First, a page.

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India's Congress-Led Government Celebrates First Year in Power

Indian PM Manmohan Singh, right, greets Congress Party President Sonia Gandhi, at the remembrance ceremony of former PM Rajiv Gandhi on his 14th death anniversary
India's Congress Party-led coalition government is holding low-key celebrations Sunday to mark its first year in power.

The Congress Party's surprise election victory a year ago over the ruling Hindu nationalist coalition raised concerns about how it would govern.

The once-dominant party of Indian politics had to forge an unwieldy alliance of 17 parties to take office. The new prime minister, Manmohan Singh, a soft-spoken economist with no political base, was handpicked by the Congress Party's powerful leader, Sonia Gandhi, after she declined the post. And his government's survival depended on communist parties that oppose the free-market policies that have given the Indian economy fresh momentum.

Political editor Hiranmay Karlekar of the Pioneer newspaper says, given these constraints, the government's biggest achievement is its stability.

"It has held together, which is saying a lot, because, considering the fact you have the Left Front, which is ideologically poles apart from the government in its policies on the economic front. They have still held together," said Mr. Karlekar. "That is an important thing, which has given a political stability of sorts."

Other analysts say Mr. Singh has not fared badly on other counts. The economy continues its steady growth, and a host of market reforms have been implemented, despite opposition from leftist parties.

That does not mean the communists have not left their mark. They have slowed the government's program to sell off state-owned companies and have stalled labor reform.

Analysts also say that an alliance that wrested power on a promise of giving a "New Deal" to millions of poor people left out of the country's economic progress has made little headway toward that goal.

The government promised to provide more schools, better health facilities and more credit for the rural poor. It said it would ensure 100 days of employment in a year for every poor family. Independent political analyst Mahesh Rangarajan says, on most of these fronts, there has been a lot of "positive rhetoric, but little movement."

"There has been an easing of rural credit, but the really big centerpiece - the National Employment Guarantee Bill - has not been enacted," he said. "We are still waiting for action on that front, and the issue of rural jobs may well be very decisive, in terms of the state of the government in the next general election four years from now," said Mr. Rangarajan.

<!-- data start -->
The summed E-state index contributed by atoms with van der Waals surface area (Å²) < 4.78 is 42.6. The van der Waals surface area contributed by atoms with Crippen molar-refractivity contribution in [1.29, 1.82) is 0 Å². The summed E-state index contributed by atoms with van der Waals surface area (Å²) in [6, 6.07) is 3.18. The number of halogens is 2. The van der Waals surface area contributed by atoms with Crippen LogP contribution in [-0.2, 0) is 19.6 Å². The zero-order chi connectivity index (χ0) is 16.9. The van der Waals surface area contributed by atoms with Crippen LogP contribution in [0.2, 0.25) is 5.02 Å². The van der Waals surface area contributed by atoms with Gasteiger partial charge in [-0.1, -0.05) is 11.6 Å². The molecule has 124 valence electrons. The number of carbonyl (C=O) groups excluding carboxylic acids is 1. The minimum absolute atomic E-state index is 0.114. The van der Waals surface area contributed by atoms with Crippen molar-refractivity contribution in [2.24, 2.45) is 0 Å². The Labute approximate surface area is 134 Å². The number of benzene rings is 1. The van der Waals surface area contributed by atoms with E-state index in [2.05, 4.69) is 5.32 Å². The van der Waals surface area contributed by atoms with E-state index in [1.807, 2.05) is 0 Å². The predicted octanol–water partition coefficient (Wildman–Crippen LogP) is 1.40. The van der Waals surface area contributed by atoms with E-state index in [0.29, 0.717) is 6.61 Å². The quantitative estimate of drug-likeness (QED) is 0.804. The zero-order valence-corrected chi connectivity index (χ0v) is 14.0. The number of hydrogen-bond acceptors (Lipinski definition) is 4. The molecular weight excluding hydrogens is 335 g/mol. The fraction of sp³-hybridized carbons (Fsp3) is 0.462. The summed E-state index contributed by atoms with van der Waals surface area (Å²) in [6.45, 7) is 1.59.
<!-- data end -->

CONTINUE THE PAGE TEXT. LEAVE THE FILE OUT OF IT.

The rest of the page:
On a personal front, Mr. Singh is seen as the "most honest" politician in a country where corruption is considered rife. He has won wide praise for bringing stature and dignity to his office. He also has led efforts to make civil servants more accountable.

But analysts say Mr. Singh has not been able to put his own stamp on the government. Mr. Rangarajan says that may be because real political power lies with Sonia Gandhi, the party head.

"There is a sort of power-sharing between him and Sonia Gandhi, and somewhere, perhaps, that has played a role in not giving the government the kind of coherence and urgency, which it requires to have," he said.

The brightest spot in the past year has been foreign policy. Mr. Singh has carried forward the previous government's initiative in forging peace with arch-rival Pakistan, and building stronger relations with the United States.

But his government's future will largely depend on how he handles political allies and domestic issues. Communist parties boycotted the first year celebrations on Sunday, an indication they will not give the alliance an easy time. Some of the government's allies are embroiled in corruption scandals, making it a soft target for the opposition.

At the same time, Mr. Singh must also meet the expectations of a huge country, where everyone - businessmen, professionals, the middle class and the poor - is impatient for change.